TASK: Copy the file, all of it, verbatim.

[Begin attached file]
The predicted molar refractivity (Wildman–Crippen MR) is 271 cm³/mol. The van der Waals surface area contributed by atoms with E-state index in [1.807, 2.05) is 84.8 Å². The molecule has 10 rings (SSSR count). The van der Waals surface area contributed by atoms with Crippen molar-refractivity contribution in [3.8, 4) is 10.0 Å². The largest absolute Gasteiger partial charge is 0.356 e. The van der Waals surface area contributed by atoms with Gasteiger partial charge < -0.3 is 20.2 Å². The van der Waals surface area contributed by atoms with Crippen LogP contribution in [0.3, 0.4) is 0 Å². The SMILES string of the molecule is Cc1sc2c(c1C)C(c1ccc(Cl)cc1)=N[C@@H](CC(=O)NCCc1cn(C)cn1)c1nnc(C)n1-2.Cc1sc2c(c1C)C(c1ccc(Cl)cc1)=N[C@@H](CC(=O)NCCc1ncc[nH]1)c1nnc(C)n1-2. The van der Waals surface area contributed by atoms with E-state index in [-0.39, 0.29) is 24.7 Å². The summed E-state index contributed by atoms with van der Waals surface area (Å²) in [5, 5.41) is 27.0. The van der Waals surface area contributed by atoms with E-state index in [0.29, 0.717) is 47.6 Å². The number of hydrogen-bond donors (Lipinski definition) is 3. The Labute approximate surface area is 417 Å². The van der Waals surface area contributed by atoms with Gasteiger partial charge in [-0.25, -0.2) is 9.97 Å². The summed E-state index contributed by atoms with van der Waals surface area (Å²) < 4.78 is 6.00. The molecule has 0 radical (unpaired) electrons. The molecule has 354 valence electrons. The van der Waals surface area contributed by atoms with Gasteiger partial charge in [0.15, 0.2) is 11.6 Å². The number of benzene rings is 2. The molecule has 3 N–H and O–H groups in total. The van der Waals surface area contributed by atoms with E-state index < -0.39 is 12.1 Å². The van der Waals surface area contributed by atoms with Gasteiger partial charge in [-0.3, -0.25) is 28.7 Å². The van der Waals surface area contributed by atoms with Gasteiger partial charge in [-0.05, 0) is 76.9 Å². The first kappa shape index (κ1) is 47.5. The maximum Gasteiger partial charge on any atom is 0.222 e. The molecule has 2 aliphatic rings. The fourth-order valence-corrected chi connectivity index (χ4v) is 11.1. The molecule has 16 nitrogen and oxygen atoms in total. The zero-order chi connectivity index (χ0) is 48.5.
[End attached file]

The predicted molar refractivity (Wildman–Crippen MR) is 271 cm³/mol. The van der Waals surface area contributed by atoms with E-state index in [1.807, 2.05) is 84.8 Å². The molecule has 10 rings (SSSR count). The van der Waals surface area contributed by atoms with Crippen molar-refractivity contribution in [3.8, 4) is 10.0 Å². The largest absolute Gasteiger partial charge is 0.356 e. The van der Waals surface area contributed by atoms with Gasteiger partial charge < -0.3 is 20.2 Å². The van der Waals surface area contributed by atoms with Crippen LogP contribution in [0.3, 0.4) is 0 Å². The SMILES string of the molecule is Cc1sc2c(c1C)C(c1ccc(Cl)cc1)=N[C@@H](CC(=O)NCCc1cn(C)cn1)c1nnc(C)n1-2.Cc1sc2c(c1C)C(c1ccc(Cl)cc1)=N[C@@H](CC(=O)NCCc1ncc[nH]1)c1nnc(C)n1-2. The van der Waals surface area contributed by atoms with E-state index in [-0.39, 0.29) is 24.7 Å². The summed E-state index contributed by atoms with van der Waals surface area (Å²) in [5, 5.41) is 27.0. The van der Waals surface area contributed by atoms with E-state index in [0.29, 0.717) is 47.6 Å². The number of hydrogen-bond donors (Lipinski definition) is 3. The Labute approximate surface area is 417 Å². The van der Waals surface area contributed by atoms with Gasteiger partial charge in [-0.25, -0.2) is 9.97 Å². The summed E-state index contributed by atoms with van der Waals surface area (Å²) < 4.78 is 6.00. The molecule has 0 radical (unpaired) electrons. The molecule has 354 valence electrons. The van der Waals surface area contributed by atoms with Gasteiger partial charge in [0.15, 0.2) is 11.6 Å². The number of benzene rings is 2. The molecule has 3 N–H and O–H groups in total. The van der Waals surface area contributed by atoms with E-state index < -0.39 is 12.1 Å². The van der Waals surface area contributed by atoms with Gasteiger partial charge in [-0.3, -0.25) is 28.7 Å². The van der Waals surface area contributed by atoms with Gasteiger partial charge in [-0.05, 0) is 76.9 Å². The first kappa shape index (κ1) is 47.5. The maximum Gasteiger partial charge on any atom is 0.222 e. The molecule has 2 aliphatic rings. The fourth-order valence-corrected chi connectivity index (χ4v) is 11.1. The molecule has 16 nitrogen and oxygen atoms in total. The zero-order chi connectivity index (χ0) is 48.5.